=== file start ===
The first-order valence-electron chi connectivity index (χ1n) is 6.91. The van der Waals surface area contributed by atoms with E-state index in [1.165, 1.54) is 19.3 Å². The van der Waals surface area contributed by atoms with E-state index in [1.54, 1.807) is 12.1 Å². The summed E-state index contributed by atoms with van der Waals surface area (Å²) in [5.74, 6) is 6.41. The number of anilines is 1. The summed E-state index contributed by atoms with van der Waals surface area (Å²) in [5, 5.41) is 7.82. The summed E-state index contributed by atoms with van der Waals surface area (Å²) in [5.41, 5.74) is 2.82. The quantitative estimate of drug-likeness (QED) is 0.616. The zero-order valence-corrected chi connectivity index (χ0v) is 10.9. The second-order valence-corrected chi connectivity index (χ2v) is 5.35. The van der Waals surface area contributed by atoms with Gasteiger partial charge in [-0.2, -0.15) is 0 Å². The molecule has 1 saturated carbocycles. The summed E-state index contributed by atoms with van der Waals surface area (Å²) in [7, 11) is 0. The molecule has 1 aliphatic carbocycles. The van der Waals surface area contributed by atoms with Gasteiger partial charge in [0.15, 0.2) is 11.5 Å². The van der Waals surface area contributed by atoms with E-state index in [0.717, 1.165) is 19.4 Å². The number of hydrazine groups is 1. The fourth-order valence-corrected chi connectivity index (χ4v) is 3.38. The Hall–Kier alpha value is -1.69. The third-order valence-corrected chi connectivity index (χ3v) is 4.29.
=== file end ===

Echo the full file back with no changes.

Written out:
The first-order valence-electron chi connectivity index (χ1n) is 6.91. The van der Waals surface area contributed by atoms with E-state index in [1.165, 1.54) is 19.3 Å². The van der Waals surface area contributed by atoms with E-state index in [1.54, 1.807) is 12.1 Å². The summed E-state index contributed by atoms with van der Waals surface area (Å²) in [5.74, 6) is 6.41. The number of anilines is 1. The summed E-state index contributed by atoms with van der Waals surface area (Å²) in [5, 5.41) is 7.82. The summed E-state index contributed by atoms with van der Waals surface area (Å²) in [5.41, 5.74) is 2.82. The quantitative estimate of drug-likeness (QED) is 0.616. The zero-order valence-corrected chi connectivity index (χ0v) is 10.9. The second-order valence-corrected chi connectivity index (χ2v) is 5.35. The van der Waals surface area contributed by atoms with Gasteiger partial charge in [-0.2, -0.15) is 0 Å². The molecule has 1 saturated carbocycles. The summed E-state index contributed by atoms with van der Waals surface area (Å²) in [7, 11) is 0. The molecule has 1 aliphatic carbocycles. The van der Waals surface area contributed by atoms with Gasteiger partial charge in [0.15, 0.2) is 11.5 Å². The van der Waals surface area contributed by atoms with E-state index in [0.717, 1.165) is 19.4 Å². The number of hydrazine groups is 1. The fourth-order valence-corrected chi connectivity index (χ4v) is 3.38. The Hall–Kier alpha value is -1.69. The third-order valence-corrected chi connectivity index (χ3v) is 4.29.